Monday, November 10, 2014

Health and Safety Bites

Chronic Dental Irritation May Play Role In Development Of Oral Cancers.

Medscape (11/8, Nelson) reported that research published online in JAMA Otolaryngology–Head & Neck Surgery suggests that “chronic dental irritation might play a role in the development of oral cancers, especially in nonsmokers.” The researchers “note that oral cavity cancers occur predominantly at sites of potential dental and denture trauma; this is particularly true for nonsmokers who lack other established risk factors.” However, “more significant was the difference in the location of the cancers they observed in their retrospective analysis of 724 patients.”

Improper Toothbrush Storage May Spread Bacteria.

In a patient-directed article reporting on 10 grooming activities that, if done improperly, may spread bacteria, the Prevention Magazine(11/7, Moorhouse) website reports that first among those activities is improper storage of the toothbrush. The toothbrush might be “laden with bacteria, saliva, and, if you’re a particularly aggressive brusher, blood,” Prevention Magazine reports, adding that “even after rinsing a toothbrush with water, it can still” harbor bacteria, according to the CDC. The article reports that the American Dental Association “suggests replacing your toothbrush every 3 to 4 months (sooner if you’ve been sick), keeping it in a closed space like a medicine cabinet, and if you share a bathroom and have multiple toothbrushes in there, store them separately to avoid cross-contamination of any lingering germs.”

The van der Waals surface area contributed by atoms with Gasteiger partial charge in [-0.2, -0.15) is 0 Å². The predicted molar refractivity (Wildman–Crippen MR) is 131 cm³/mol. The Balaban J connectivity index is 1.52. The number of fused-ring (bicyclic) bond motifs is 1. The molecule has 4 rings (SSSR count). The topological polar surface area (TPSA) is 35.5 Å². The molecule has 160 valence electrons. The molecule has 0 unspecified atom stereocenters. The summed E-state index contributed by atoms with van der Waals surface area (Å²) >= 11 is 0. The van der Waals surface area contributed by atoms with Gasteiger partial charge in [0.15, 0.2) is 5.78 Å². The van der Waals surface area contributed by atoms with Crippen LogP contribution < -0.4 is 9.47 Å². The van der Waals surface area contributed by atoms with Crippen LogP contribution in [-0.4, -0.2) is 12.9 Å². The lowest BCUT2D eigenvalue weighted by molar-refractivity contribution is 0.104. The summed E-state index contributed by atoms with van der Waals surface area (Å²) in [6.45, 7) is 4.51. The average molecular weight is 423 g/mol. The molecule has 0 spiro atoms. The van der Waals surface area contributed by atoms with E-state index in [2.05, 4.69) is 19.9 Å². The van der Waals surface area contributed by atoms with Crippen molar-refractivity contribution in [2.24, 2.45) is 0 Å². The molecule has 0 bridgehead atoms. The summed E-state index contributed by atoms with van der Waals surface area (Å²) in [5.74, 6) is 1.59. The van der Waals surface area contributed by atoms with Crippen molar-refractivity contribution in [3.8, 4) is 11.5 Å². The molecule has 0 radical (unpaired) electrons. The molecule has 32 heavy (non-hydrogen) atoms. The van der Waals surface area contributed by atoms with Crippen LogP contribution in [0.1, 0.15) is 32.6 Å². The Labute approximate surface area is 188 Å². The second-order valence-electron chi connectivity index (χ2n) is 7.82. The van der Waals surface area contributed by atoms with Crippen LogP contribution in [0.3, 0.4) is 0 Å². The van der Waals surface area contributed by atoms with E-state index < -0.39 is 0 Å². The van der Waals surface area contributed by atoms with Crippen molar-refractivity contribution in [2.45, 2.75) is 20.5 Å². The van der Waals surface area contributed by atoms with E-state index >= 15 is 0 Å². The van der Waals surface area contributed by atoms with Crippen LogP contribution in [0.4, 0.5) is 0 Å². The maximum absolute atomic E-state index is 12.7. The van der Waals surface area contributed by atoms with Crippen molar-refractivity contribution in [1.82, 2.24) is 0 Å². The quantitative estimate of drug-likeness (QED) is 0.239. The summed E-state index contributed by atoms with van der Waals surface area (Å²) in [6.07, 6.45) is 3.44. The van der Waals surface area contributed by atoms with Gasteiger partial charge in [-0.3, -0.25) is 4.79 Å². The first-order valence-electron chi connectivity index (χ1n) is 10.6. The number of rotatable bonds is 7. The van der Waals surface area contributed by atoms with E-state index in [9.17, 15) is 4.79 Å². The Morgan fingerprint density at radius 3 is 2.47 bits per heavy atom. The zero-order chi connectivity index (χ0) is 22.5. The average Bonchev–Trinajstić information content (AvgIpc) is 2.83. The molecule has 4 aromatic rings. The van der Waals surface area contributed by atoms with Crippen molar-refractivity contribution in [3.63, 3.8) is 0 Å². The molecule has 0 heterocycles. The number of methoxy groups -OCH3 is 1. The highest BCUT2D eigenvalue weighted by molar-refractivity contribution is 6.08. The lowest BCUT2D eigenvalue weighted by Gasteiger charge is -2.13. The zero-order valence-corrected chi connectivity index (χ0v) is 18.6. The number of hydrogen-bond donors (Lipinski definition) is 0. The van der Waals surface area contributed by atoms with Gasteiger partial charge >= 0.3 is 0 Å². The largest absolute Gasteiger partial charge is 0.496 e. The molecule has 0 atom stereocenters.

Chewing Sugar Free Gum “May Be A Good Place To Start” In Tooth Decay Prevention.

US News & World Report (11/7, Kohnle) carried a brief HealthDay News report on how chewing sugar-free gum “may be a good place to start” in the effort to prevent tooth decay. The article reports that people should “look for a sugarless gum with the American Dental Association Seal,” and shouldn’t let chewing gum replace regular dental hygiene like flossing daily and brushing twice daily.

Blog Notes The Importance Of Flossing For People In Their 30s.

Pop Sugar (11/10) “Lifestyle” blog article lists “33 Things To Quit Doing When You Hit Your 30s,” which include a number of health related items. The article reports that people generally have a “‘get out of jail free’ card” during their 20s, and that as people age into their 30s many of the things they could get away with sans health effects dwindle. Among those, the article advises people stop “flossing only once a year before your trip to the dentist, and then right after, when the dentist guilt-trips you in to it.”

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